HUNDREDS of train passengers were hit by rush-hour delays at York Station, as leaves on the tracks caused widespread disruption.

Services in and out of the city were hit by the seasonal problem, which affected commuters and tourists yesterday.

A spokesman for Network Rail said the problem had affected most trains during the morning rush-hour, but said the delays had not been lengthy.

Keith Lumley said: "There were some problems yesterday morning. We don't have details on individual trains, but it was all weather-related stuff - leaves on the track.

"It did delay most trains in and out of York during the rush hour.

"There was nothing significantly delayed."

He said that as soon as reports of slippery rails were received, special "leaf fall gangs" had been mobilised to clear the tracks, using a variety of appliances and materials.

GNER spokesman John Gelson said none of their weather-related delays had been lengthy, but said one train to London had been an hour late, due to a signalling fault near Edinburgh.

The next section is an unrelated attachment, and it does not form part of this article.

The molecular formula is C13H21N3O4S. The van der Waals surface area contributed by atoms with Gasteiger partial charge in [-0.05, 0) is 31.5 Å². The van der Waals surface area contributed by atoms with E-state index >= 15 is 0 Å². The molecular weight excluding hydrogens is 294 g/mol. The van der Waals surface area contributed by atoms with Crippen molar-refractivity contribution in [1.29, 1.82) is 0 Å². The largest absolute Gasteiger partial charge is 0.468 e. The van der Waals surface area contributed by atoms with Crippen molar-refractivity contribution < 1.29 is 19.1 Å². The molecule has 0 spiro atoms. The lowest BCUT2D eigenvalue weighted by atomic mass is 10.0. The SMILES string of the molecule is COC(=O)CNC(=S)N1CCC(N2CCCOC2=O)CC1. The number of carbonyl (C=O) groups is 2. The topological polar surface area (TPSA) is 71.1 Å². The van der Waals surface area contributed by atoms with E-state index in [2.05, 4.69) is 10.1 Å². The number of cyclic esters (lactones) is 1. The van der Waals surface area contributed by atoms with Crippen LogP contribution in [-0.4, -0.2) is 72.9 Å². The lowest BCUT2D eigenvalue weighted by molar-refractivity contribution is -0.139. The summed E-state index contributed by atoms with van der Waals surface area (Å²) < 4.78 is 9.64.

He said one of their services got stuck behind a ScotRail train at Long Niddrie, where the fault occurred.

It was due to leave York at 9.30am, but was about 60 minutes late.

Earlier this month, The Press reported innovative new plans to tackle the annual leaves problem.

Network Rail has unveiled plans to use satellites to help reach hotspots as soon as possible, with two man crews then using railhead scrubbers, sand sticks and Natrusolve, which dissolves the leaf mulch.

They will also have a 24-hour control centre manned by teams dedicated to tackling autumn conditions, and two water-jetting trains based at York and one at Peterborough.

Autumn costs the rail industry about £60 million per year, while weather and seasonal factors account for some ten per cent of all delay minutes across the network.